The Senate committee charged with reviewing a plan for new state House districts in Georgia has given the map a pass.
The committee deliberated for less than an hour on the House districts Monday and accepted no substitutions.
It is tradition in Georgia for each chamber to accept the district map drawn by the other chamber without revision.
No substitution bill was offered for the House districts that include Hall County. Lawmakers from the area have said they have been negotiating behind the scenes to get the local delegation reduced for the county.
No sign of that negotiation surfaced Monday and no member of the House delegation was present at the meeting.
Still, two Southeast Georgia representatives made an effort to have their districts redrawn.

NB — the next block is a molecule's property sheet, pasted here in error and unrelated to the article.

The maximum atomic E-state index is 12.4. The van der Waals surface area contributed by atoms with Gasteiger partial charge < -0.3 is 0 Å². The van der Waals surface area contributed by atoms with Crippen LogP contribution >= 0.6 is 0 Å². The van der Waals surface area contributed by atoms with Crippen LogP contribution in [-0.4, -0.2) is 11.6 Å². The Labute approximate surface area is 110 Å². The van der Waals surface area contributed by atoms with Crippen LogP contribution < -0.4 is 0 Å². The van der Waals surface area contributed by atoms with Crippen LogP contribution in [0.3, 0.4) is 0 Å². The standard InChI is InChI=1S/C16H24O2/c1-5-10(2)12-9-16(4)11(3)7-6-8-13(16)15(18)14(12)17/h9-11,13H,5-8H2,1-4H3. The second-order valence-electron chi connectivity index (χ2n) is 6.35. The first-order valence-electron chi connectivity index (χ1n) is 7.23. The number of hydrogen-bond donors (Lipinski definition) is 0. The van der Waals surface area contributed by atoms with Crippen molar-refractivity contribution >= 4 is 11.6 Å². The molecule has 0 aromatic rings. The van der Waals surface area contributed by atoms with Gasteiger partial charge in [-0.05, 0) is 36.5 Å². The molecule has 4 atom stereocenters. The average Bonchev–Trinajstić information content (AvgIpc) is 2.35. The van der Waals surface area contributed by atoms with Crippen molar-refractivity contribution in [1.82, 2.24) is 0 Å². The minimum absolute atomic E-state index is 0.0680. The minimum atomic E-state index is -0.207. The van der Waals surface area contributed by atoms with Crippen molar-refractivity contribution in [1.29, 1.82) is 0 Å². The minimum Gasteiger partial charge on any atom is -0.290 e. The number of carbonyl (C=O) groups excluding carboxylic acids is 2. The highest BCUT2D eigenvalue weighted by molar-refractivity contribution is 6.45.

Neither Rep. Mark Hatfield, R-Waycross, nor Rep. Jason Spencer, R-Woodbine, were allowed to submit their proposal for Southeast Georgia districts Monday.
The plan would have kept the two men from having to battle at the polls for control of their districts.
But Sen. Mitch Seabaugh, chairman of the Senate's reapportionment committee, said the plan had not been submitted in time to be considered by the committee.
Seabaugh said a substitute map needed to be submitted at least 24 hours before Monday's hearing to be considered by the committee.
Both Hatfield and Spencer said they did not know about the deadline, and challenged whether or not such a deadline could have been met.
Georgia's General Assembly is beginning its second week of a special session to redraw the state's political boundaries in accordance with new population numbers provided by the U.S. Census Bureau.
Republican-drawn maps for state House and Senate districts were given an easy pass last week, and each sits in the hands of the opposite chamber.